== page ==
As many Americans fight for their lives in the midst of a respiratory pandemic, the Trump administration Thursday axed the justification for a mercury pollution rule that saves more than 10,000 lives and prevents as many as 130,000 asthma attacks each year. The new rollback leaves mercury emission standards in place for now, but changes how their benefits are calculated so that the economic cost takes precedence over public health gains, The New York Times reported. The move provides a legal opening to challenge other pollution controls even as evidence suggests that exposure to air pollution might increase one's chances of dying from the new coronavirus. "This is an absolute abomination," former Environmental Protection Agency (EPA) head under Obama and Natural Resources Defense Council (NRDC) president Gina McCarthy said in a statement.
Every time Linda Garcia’s cellphone pings, she wonders if it will be another death threat. The environmental activist has been targeted by anonymous callers for five years since taking on Big Oil to save her community from environmental devastation. Garcia lives in Fruit Valley, the kind of close-knit place where everybody knows everybody. The low-income community in Vancouver, Washington, sits just across the river from Portland, Oregon, and is home to a thousand households. It also has a severe air pollution problem.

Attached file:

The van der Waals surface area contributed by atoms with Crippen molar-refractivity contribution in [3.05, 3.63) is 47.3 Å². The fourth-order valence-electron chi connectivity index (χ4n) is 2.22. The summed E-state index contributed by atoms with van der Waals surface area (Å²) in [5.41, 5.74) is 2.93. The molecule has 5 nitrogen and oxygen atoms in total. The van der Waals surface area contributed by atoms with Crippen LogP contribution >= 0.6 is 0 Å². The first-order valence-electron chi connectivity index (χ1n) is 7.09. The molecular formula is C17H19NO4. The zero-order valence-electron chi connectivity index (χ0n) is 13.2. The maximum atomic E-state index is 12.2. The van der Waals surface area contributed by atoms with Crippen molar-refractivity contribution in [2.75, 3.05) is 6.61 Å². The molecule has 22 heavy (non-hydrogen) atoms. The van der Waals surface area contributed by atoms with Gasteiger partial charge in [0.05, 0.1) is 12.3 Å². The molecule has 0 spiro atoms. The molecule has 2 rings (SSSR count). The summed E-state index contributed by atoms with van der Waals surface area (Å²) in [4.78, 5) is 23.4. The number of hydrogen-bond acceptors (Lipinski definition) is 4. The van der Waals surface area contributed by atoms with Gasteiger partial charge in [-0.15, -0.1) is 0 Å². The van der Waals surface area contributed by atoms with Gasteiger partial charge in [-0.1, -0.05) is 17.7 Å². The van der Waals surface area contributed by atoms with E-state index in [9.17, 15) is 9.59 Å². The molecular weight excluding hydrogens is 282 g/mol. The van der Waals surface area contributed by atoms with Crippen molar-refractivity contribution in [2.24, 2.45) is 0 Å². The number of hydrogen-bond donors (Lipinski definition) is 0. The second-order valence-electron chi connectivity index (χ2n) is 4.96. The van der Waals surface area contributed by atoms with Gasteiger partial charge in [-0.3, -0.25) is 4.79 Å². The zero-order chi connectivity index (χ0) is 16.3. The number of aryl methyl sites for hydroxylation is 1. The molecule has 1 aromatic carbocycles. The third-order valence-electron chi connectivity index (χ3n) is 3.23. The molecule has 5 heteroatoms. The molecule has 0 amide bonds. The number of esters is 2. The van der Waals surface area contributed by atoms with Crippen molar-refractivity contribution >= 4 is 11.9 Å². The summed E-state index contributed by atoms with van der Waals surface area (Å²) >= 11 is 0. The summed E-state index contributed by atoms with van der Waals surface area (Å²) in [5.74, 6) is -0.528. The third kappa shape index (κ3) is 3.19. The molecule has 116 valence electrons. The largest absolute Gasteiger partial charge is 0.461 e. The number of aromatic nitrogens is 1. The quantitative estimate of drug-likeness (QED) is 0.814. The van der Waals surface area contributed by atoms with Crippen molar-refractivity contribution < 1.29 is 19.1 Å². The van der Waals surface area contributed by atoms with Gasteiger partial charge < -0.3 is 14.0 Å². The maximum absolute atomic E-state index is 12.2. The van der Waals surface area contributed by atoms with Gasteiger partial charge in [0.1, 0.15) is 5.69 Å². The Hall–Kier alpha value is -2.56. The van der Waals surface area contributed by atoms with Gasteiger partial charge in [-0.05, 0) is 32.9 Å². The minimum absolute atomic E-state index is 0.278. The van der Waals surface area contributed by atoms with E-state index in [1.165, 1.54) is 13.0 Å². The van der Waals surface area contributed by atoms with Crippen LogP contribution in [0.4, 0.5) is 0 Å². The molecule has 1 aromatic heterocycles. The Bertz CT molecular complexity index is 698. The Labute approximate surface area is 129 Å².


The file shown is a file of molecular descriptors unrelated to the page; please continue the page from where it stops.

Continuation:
Plastic pollution is now the greatest global issue. And a new study proves microplastics are traveling through the atmosphere. In a first of its kind published in Nature Geoscience, the study looked at atmospheric microplastic deposition and transport. Research presented in the study included “observations of atmospheric microplastic deposition in a remote, pristine mountain catchment (French Pyrenees).” Over a five month period, samples were analyzed in both wet and dry deposition identifying fibers up to ~750 µm long and fragments ≤300 µm as microplastics, the study reported. The study concluded “daily counts of 249 fragments, 73 films and 44 fibers per square meter” that deposited on the French Pyrenees.
On December 28, the Environmental Protection Agency announced a proposal that would effectively weaken the Mercury and Air Toxics Standards (MATS), which protect American families from mercury and other harmful air pollutants emitted by power plants. These regulations save a lot of lives — 11,000 every year, according to the EPA’s own data — and they prevent 130,000 asthma attacks annually. Stripping this regulatory power virtually guarantees more asthma attacks and more preventable deaths.